I was talking with some church friends last night about the frustrating cycle of history found in the Biblical stories. People turn to violence and injustice and fall to violence and injustice again and again, cycle after cycle. It’s really depressing.
If you look more broadly, you can find the same cycle of failure and redemption and new failure in stories and in history. We see the same evils coming back again and again. And there is no guarantee that good done now will obviously last forever.
Might all our good works be destroyed by another world war, nuclear weapons, global warming, destructive robots, alien species, or totalitarianism? Or will more mundane destroyers do it: time, decay, loss of character, loss of memory? Any and all of those options seem possible at some point in the future. And this kind of worry can set you up for profound depression.
Lord of the Rings author J.R.R. Tolkien knows a thing or two about that. As someone who experienced one World War to-end-all-wars followed by a World War II just a few more than 20 years later (followed by a cold war with the threat of nuclear annihilation), Tolkien surely must have felt the apparent futility of fighting evil.
Maybe that’s why Lord of the Rings is so refreshing: it shows a clear triumph of good over evil. Frodo destroys the Ring (in a roundabout way), Aragorn becomes king and restores Gondor, and the dwarves, elves, men, and halflings of Middle Earth defeat the forces of evil. Many of us know (and love) this story for good reason.
Many people don’t know that Tolkien began work on a draft called The New Shadow in which a new worship of evil arises in Gondor during the reign of Aragorn’s son. This has always bothered me. Why undo all the heroism of The Lord of the Rings by showing another slide into moral decay? But as I’ve gained a little more perspective, I’ve come to appreciate the wisdom of what Tolkien was trying to communicate.
We may get a glimpse of Tolkien’s view of things from wise words of the wizard Gandalf, said toward the end of Return of the King. As the leaders of the free people of Middle Earth consider their final campaign against Sauron, Gandalf offers words of hope but also words that temper hope:
Other evils there are that may come; for Sauron is himself but a servant or emissary. Yet it is not our part to master all the tides of the world, but to do what is in us for the succour of those years wherein we are set, uprooting the evil in the fields that we know, so that those who live after may have clean earth to till. What weather they shall have is not ours to rule.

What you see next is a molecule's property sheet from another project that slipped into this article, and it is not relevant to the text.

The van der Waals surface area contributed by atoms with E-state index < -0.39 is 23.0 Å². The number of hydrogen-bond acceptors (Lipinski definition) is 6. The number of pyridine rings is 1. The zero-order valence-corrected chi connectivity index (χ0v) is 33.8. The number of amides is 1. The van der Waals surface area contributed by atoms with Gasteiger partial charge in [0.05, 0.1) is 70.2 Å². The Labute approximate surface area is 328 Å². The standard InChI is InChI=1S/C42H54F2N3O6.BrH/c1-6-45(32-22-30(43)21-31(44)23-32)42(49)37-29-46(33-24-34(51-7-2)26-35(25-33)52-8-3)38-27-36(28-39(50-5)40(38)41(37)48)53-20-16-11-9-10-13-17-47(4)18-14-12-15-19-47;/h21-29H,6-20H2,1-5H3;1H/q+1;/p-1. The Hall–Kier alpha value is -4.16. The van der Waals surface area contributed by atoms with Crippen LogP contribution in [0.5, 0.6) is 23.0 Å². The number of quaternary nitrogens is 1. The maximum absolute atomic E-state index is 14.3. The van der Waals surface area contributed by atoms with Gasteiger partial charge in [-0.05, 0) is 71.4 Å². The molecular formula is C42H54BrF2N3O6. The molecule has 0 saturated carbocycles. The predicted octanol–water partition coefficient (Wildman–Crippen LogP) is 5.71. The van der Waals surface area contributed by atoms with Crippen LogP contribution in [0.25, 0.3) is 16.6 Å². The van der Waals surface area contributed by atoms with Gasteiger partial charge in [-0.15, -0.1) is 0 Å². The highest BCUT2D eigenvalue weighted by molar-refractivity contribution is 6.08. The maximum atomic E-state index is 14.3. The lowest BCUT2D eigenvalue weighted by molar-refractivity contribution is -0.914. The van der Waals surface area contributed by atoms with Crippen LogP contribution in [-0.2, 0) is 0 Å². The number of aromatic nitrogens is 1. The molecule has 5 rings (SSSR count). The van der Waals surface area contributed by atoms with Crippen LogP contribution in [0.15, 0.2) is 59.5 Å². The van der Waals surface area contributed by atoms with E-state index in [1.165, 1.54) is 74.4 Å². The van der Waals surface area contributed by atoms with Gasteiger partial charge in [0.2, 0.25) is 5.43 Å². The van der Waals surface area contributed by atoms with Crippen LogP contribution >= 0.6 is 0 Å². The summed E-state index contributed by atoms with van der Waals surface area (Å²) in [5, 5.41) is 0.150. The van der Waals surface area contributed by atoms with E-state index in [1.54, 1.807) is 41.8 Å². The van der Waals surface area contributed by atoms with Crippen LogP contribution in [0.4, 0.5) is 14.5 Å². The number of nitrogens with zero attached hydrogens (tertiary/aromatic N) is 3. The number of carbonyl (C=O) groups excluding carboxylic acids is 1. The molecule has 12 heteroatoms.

For Gandalf, this battle will not rid the world of evil once and for all. It does not mean that no new evil will arise. But it does mean that one generation will have done its part to clean up the evil of the past and the present, and to pass on a better future to the next generation.
What if this is the best that can be hoped for?
If we agree with Gandalf and Tolkien, we have a responsibility to fight the evil that we can fight. But we don’t have to let ourselves be consumed by worry about what that work might mean a hundred or a thousand years from now. That’s not our task. We have a part to play, and it’s to take on the evil that is right in front of us. Even if that evil will raise its head again 100 years or 1000 years or even 10 years from now, it’s still worth fighting – because “there’s some good in this world . . ., and it’s worth fighting for.”
This is a liberating thought.
You have to fight the evil of today, not the evil of all time. This is an enemy (which, even if still large) is defeatable. With any luck, your positive work now will mean a better world for you and those you love. And, though the next generation will have its own challenges in cultivating this world, they at least won’t have to dig up the same roots.
Focus on the presence of good now, not the absence of evil for all time. Trust that existence will take care of itself like it always has. Every generation will have its chance to transcend and grow and fight for the good. You can help that process along, but ultimately they will do it without you just like you have had to do it without help from your ancestors.
The past has seen evil after evil, but it has also raised hero after hero. This is what human beings *do* for a living (among other things). Our work now can ensure that our children and grandchildren can take the fight against evil further and deeper than us – but it won’t mean they won’t have to fight.
Intellectual credits: Many, but special shout-out to Robert Jordan of The Wheel of Time for introducing me to the concept of the “pattern” of life “choosing” and “raising” heroes to restore balance.
P.S. I actually do think it’s hypothetically possible to live in a world without evil (that’s another post), but not in a world without limitation or suffering. We’ll always have to struggle against something.